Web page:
Los Angeles Lakers:10 Reasons Why Lamar Odom Is the X-Factor in Team's Success
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The Lakers’ roster is filled with personalities such as Kobe Bryant, Pau Gasol, Ron Artest, Derek Fisher. Even Andrew Bynum name is mentioned before Lamar Odom’s, and Bynum has missed most of the past three seasons.
Nonetheless, Lamar Odom has been considered the Lakers x-factor over the past few seasons because when he has played well, the Lakers were near impossible to beat. The trend has continued this season, and now more than ever, Lamar Odom is the Lakers’ x-factor.
Pundits and analyst have considered this year to be Lamar’s best season since he entered the NBA. It is debatable whether we should attribute Lamar’s success to his time spent with Team USA or his marriage to Kloe Kardashian. Yet, it is undeniable that he is the Lakers’ X-factor.
However, I must mention Lamar participated in the 2004 Summer Olympics with Team USA, so it must be Khloe. With that being said, here are ten reasons why Lamar Odom is the Lakers’ X-Factor.
10. Attitude and Swagger
Lamar may not be known as a bad boy like his childhood friend and teammate Ron Artest, but Lamar is willing to mix it up with anyone in the league. Most recently, Lamar and Blake Griffin got into a shoving match late the game as frustration amounted in what ended in a Laker defeat.
In addition, Lamar, not Artest, is normally the first one to aid a teammate during a confrontation.
Lamar is also the only Laker big that is consistently also willing to do dirty work such a diving on the ground or flying out of bounds for loose balls.
Lamar's attitude and effort has permeated throughout the team, especially with the Lakers' second unit.
9. Bynum's Health
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As I mentioned in the introduction, Bynum has not been a pillar of health over the past few seasons. As a consequence of Bynum's health, the Lakers have called upon Odom step in the starting line-up and produce. Lamar has answered the Lakers' call time and time again.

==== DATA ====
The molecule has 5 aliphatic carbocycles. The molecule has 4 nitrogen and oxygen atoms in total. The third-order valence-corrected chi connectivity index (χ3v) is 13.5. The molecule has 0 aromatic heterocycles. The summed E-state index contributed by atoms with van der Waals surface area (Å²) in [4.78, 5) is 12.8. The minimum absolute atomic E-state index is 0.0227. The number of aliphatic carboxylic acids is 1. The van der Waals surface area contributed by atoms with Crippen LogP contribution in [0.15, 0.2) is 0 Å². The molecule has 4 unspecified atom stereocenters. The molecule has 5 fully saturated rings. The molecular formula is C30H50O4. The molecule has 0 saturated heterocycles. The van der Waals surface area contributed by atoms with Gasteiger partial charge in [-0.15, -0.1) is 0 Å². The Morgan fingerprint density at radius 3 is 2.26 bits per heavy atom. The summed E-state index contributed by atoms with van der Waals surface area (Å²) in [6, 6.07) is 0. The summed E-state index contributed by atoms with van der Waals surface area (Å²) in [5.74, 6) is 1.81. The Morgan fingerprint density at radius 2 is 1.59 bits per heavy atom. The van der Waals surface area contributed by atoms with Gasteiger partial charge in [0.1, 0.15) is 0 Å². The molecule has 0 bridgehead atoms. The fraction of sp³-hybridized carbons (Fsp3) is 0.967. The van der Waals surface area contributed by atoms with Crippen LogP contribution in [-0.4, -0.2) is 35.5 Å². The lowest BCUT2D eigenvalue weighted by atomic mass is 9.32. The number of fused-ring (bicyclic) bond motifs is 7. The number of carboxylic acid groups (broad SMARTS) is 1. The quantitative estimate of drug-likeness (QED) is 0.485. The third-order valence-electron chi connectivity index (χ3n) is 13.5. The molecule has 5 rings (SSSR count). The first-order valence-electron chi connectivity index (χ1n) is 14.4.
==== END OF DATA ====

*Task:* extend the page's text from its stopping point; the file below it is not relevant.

Lamar Odom was instrumental in the Lakers' last three appearances in the finals as Bynum's playoff contributions were limited in each of those post-season runs. If Bynum's string of bad luck continues, Lamar's contributions will again help the Lakers adjust without missing a beat.
8. Pau's Health
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Pau usually "suits" up for games. However, he missed 17 games in the 2009-2010 season. The Lakers were a respectable 11-6 in those 17 games thanks to Lamar's ability to step up fill in for Gasol.
In the 17 games Pau missed, Lamar dished out at least 5 assist in 12 of those games and grabbed at least 12 rebounds in 9 of those games.
7. Front-Line Depth
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How many teams have the luxury of bringing a consistent double-double threat off of the bench? There are not that many quality big men in the league altogether and the Lakers have three of them.
The previous two slides may have painted Lamar Odom just as an insurance policy in case of an injury. However, he is much more and when the Lakers are at full strength, opposing teams have conjure up a game-plan to defend all three all-star caliber big men.
The Lamar is the leader of the Lakers' second unit and makes them formidable squad when Kobe is on the bench.
And because Odom is naturally a starter, the Lakers are capable of playing a combination of Bynum/Gasol, Gasol/Odom, or Bynum/Odom at all times. Therefore, when Bynum or Gasol are in need of a breather, there is not any drop off in talent or production. This puts opposing teams at a disadvantage because they often have to play one or two of their starters more minutes than usual to deal with the Lakers' big men.
6. Defensive Versatility
Lamar is effectively able to defend on the perimeter and in the post. In addition defending his own position, Lamar can also defend many centers and most small forwards. In the past few post seasons, Lamar has battled with power forwards such as Kevin Garnett and Carlos Boozer in post, and defended perimeter oriented power forwards such as Rashard Lewis and Amar'e Stoudemire.
Lamar's versatility allows the Lakers to match up with half-court oriented teams such as the Celtics and run and gun team such as the Suns and Warriors without deviating from their normal rotations.
Lamar's versatility was crucial in the 2009 finals as Lamar was designated as the help defender on Dwight Howard and was able recover and defend Rashard Lewis on the perimeter. The Cleveland Cavaliers struggled defending both Howard and Lewis because they lacked a versatile forward like Lamar Odom. This caused them to trade for Antwan Jamison the following season, and we know what happened next.